With a variety of consumer-friendly mobile health applications, people have already begun to use smart technology to monitor and track their health. Remote patient monitoring and wearable technologies have the potential to improve the patient’s condition by monitoring physical health digitally. Wearable devices can capture measures of physical activity, promoting continuous monitoring of heart rate, blood pressure, glucose, and ECG. Many devices on the market also support fall detection, a functionality which has proven vital for seniors.
Over the last few years, major tech companies like Google, Apple and Samsung have developed wearable devices that provider with the facilities to monitor personal health. There are plenty of mobile applications that are designed to be smart enough to detect health conditions accurately, providing the physician with all the data required to do a thorough health check-up.
Wearables such as the smart watch, smart jewellery, fitness tracker and even smart clothing are familiar. There is also an implantable sensor containing pills that can monitor blood pressure and other health metrics; the patient swallows the pill and they can wear an external device to easily monitor the data generated from within the body. Technology is going to keep on upgrading and improving our way of healthcare with new gadgets and mobile applications. And as more people get proactive about using smart wearable technology to manage health, soon telehealth will become a way of healthcare.
Telehealth around the world
The United States continues to be the leading market for telehealth services, but several other countries and continents are making room for this technology.
Europe is on track to become the second-largest market for telehealth, while the Asia-Pacific region is the fastest-growing region in the global market due to the rise in the geriatric population.
The situation in Australia is that there are many hundreds of pilot tests and demonstration telehealth services scattered across the country in both acute and primary care. Some combine voice, data and video while others concentrate on monitoring data capture and transmission.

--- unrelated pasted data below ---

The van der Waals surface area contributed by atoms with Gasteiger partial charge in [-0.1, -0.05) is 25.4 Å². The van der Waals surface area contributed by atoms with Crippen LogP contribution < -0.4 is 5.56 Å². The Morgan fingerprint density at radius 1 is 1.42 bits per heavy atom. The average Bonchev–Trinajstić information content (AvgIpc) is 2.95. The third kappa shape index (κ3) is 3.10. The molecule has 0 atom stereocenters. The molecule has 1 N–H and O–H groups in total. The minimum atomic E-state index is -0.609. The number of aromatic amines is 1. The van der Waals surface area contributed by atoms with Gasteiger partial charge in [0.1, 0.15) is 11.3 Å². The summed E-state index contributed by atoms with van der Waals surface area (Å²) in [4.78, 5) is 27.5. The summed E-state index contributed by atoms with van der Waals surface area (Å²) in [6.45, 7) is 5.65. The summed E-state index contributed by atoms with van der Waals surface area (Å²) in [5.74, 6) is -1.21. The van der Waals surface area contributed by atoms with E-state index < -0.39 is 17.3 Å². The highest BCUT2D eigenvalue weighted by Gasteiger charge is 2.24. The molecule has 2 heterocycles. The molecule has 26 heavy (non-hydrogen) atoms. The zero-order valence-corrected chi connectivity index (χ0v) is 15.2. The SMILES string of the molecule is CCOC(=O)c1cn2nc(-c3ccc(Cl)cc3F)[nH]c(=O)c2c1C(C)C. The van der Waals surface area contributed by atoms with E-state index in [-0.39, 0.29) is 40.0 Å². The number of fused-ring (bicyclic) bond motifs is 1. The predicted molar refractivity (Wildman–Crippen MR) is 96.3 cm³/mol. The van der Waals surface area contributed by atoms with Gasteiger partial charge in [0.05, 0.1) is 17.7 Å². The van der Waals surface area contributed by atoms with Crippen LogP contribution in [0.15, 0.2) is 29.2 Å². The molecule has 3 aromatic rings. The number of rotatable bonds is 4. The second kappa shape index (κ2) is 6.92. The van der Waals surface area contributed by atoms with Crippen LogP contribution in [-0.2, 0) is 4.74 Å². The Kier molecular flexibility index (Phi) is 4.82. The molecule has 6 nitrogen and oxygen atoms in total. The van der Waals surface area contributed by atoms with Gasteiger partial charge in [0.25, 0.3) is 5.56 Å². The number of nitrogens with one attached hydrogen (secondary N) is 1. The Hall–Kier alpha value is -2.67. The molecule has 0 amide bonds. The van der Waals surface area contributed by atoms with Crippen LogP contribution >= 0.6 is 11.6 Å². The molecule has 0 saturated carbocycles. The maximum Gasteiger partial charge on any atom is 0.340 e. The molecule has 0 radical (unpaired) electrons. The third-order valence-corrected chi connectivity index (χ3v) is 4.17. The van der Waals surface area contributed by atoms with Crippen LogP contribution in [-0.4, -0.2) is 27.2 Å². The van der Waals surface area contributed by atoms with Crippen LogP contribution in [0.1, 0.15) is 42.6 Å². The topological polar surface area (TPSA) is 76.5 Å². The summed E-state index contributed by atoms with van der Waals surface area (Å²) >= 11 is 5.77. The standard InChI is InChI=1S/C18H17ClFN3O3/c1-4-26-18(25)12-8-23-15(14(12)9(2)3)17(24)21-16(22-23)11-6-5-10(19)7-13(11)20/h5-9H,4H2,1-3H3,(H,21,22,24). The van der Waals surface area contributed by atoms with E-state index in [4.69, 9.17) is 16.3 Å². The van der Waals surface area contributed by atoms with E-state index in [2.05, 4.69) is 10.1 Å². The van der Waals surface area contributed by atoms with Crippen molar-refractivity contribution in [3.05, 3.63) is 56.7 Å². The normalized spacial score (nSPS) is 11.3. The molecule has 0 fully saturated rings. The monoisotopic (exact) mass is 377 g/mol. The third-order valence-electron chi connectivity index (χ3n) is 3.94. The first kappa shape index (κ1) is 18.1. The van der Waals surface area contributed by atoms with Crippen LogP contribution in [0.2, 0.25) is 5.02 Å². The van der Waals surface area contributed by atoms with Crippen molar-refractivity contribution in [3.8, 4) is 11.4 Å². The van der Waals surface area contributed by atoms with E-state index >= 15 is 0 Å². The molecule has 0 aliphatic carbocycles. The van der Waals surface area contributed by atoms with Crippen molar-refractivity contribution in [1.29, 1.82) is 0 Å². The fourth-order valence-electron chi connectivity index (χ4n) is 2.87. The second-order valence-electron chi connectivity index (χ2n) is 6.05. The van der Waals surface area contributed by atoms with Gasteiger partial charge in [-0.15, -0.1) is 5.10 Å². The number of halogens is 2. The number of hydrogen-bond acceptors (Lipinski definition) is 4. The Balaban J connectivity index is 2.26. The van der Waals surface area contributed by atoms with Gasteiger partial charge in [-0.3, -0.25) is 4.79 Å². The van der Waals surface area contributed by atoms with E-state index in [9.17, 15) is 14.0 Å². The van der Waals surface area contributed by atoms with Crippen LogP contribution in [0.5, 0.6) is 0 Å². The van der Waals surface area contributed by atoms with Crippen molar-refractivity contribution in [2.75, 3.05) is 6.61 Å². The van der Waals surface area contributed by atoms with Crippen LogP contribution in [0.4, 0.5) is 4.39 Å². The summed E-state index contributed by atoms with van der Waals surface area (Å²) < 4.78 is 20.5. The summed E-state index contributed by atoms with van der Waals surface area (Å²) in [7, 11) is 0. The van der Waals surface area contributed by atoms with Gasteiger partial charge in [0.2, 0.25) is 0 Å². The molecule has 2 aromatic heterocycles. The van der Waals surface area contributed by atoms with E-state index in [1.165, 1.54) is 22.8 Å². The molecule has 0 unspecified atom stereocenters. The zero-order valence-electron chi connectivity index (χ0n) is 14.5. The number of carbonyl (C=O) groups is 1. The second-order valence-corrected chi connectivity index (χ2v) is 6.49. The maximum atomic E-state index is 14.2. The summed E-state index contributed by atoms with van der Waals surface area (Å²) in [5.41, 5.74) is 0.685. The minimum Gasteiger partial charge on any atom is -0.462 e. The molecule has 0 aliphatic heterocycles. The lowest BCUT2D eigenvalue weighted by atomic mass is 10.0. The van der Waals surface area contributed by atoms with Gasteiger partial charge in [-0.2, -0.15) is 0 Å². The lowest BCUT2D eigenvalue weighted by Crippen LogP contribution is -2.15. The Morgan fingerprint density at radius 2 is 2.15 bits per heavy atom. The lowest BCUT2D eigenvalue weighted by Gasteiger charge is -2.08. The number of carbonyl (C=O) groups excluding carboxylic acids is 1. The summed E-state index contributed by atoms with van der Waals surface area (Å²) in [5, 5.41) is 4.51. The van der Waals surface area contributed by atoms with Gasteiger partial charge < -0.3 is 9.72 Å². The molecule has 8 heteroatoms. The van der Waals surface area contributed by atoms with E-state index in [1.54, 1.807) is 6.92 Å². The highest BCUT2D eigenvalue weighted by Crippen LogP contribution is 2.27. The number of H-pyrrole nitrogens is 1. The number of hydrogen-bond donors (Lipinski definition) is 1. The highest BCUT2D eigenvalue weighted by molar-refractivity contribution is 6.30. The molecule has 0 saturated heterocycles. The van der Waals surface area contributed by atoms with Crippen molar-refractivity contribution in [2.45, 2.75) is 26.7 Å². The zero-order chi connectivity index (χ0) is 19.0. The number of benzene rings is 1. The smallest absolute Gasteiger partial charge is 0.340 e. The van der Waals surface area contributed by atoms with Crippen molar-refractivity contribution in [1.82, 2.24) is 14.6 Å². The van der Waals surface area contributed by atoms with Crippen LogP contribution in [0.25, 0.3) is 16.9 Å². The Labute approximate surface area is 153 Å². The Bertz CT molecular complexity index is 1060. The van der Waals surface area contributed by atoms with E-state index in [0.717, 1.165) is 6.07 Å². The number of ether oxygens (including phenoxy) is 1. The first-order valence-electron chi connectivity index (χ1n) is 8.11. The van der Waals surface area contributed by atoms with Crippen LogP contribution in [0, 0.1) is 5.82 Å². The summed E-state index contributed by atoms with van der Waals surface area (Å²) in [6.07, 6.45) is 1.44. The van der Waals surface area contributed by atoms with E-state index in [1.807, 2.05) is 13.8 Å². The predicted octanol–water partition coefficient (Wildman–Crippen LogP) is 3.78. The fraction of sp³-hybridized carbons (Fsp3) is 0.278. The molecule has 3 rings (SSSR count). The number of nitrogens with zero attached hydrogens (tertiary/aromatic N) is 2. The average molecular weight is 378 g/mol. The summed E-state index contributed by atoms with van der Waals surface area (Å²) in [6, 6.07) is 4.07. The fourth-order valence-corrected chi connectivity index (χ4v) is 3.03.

Japan’s slow embrace contrasts with a rapid expansion of telemedicine across the globe.The Japan Medical Association argues that it will be difficult for doctors to provide an accurate assessment of a patient’s conditions without listening to the heart and the lungs and examining the neck and the throat for swollen lymph nodes.Telemedicine has been available in the country since 2018, but only patients of chronic disease and those receiving prescriptions for existing illnesses have subscribed to telehealth. Older practitioners tend to be resistant to digital technology.
The Russian telemedicine market can be expected to at least double by the end of this year. Russia’s government authorities and medical institutions have plenty of work to do to develop the telemedicine industry. In addition, Russia’s healthcare sector has enough resources to remotely monitor patients with the use of self-diagnostic medical devices.
Telehealth in India
Telemedicine in India is one field which is successfully evoking keen interest from the private sector and making it take an active part in public health management.
Telemedicine practices in India are also extended to the fields of traditional medicine. The National Rural Ayush Telemedicine Network aims to promote the benefit of traditional methods of healing to a larger population through telemedicine
In 2005, the Department of Information Technology in the Government of India standardised telemedicine practice guidelines to set up a National Telemedicine Task Force under the Health Ministry.
The WHO recommends a doctor-population ratio of 1:1000 while the current doctor-population ratio in India is only 0.62:1000.Training of new physicians is time-consuming and expensive, hence the doctor-to-patient ratio can be expected to remain low for a long time to come.
With rapid advancement of technology, it is likely that telemedicine will only become convenient and widely accepted in the coming years. Already with smart wearables we have stepped into the new era of smart healthcare. People have begun to monitor their health, giving a boost to longevity. With the help of these wearables, health data can be shared with health professionals in real time from wherever you are. There are also programmes designed to keep a check on a person’s emotional state of mind based on his/her facial expressions, and all this data will be used in the future to monitor wellness.
Digital healthcare startups have already begun experimenting with automatic documentation during office visits so that every detail is stored digitally and can be accessed by any doctor anywhere. Advanced artificial intelligence – robots – will be performing surgeries remotely on patients. To keep up with this rate of progress we will need to overcome other administrative barriers. With telemedicine, the future looks bright and hopefully with the increase in demand we are likely to overcome these barriers as well.
As we move on and into the new healthcare approach, we must embrace this change and face our fears. We usually find that wonderful new experiences open up when we take a step forward into transformation. This is how we grow. This is how we learn. This is why we are here.